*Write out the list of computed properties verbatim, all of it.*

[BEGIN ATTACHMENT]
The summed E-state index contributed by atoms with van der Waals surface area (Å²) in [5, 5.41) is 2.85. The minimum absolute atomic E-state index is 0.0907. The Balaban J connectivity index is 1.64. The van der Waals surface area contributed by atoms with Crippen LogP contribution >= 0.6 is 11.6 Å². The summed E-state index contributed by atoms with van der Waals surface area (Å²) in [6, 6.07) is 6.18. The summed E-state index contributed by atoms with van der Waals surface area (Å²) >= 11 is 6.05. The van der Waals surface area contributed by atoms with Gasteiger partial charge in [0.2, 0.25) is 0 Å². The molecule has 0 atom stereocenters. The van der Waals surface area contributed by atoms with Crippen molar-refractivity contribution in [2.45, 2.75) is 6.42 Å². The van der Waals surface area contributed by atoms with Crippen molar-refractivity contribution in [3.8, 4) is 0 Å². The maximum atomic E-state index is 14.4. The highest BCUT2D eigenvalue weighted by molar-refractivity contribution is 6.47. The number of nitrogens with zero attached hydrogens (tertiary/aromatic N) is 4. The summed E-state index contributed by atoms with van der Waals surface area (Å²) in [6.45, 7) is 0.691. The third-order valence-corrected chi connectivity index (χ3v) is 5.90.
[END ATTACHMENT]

The summed E-state index contributed by atoms with van der Waals surface area (Å²) in [5, 5.41) is 2.85. The minimum absolute atomic E-state index is 0.0907. The Balaban J connectivity index is 1.64. The van der Waals surface area contributed by atoms with Crippen LogP contribution >= 0.6 is 11.6 Å². The summed E-state index contributed by atoms with van der Waals surface area (Å²) in [6, 6.07) is 6.18. The summed E-state index contributed by atoms with van der Waals surface area (Å²) >= 11 is 6.05. The van der Waals surface area contributed by atoms with Gasteiger partial charge in [0.2, 0.25) is 0 Å². The molecule has 0 atom stereocenters. The van der Waals surface area contributed by atoms with Crippen molar-refractivity contribution in [2.45, 2.75) is 6.42 Å². The van der Waals surface area contributed by atoms with Crippen molar-refractivity contribution in [3.8, 4) is 0 Å². The maximum atomic E-state index is 14.4. The highest BCUT2D eigenvalue weighted by molar-refractivity contribution is 6.47. The number of nitrogens with zero attached hydrogens (tertiary/aromatic N) is 4. The summed E-state index contributed by atoms with van der Waals surface area (Å²) in [6.45, 7) is 0.691. The third-order valence-corrected chi connectivity index (χ3v) is 5.90.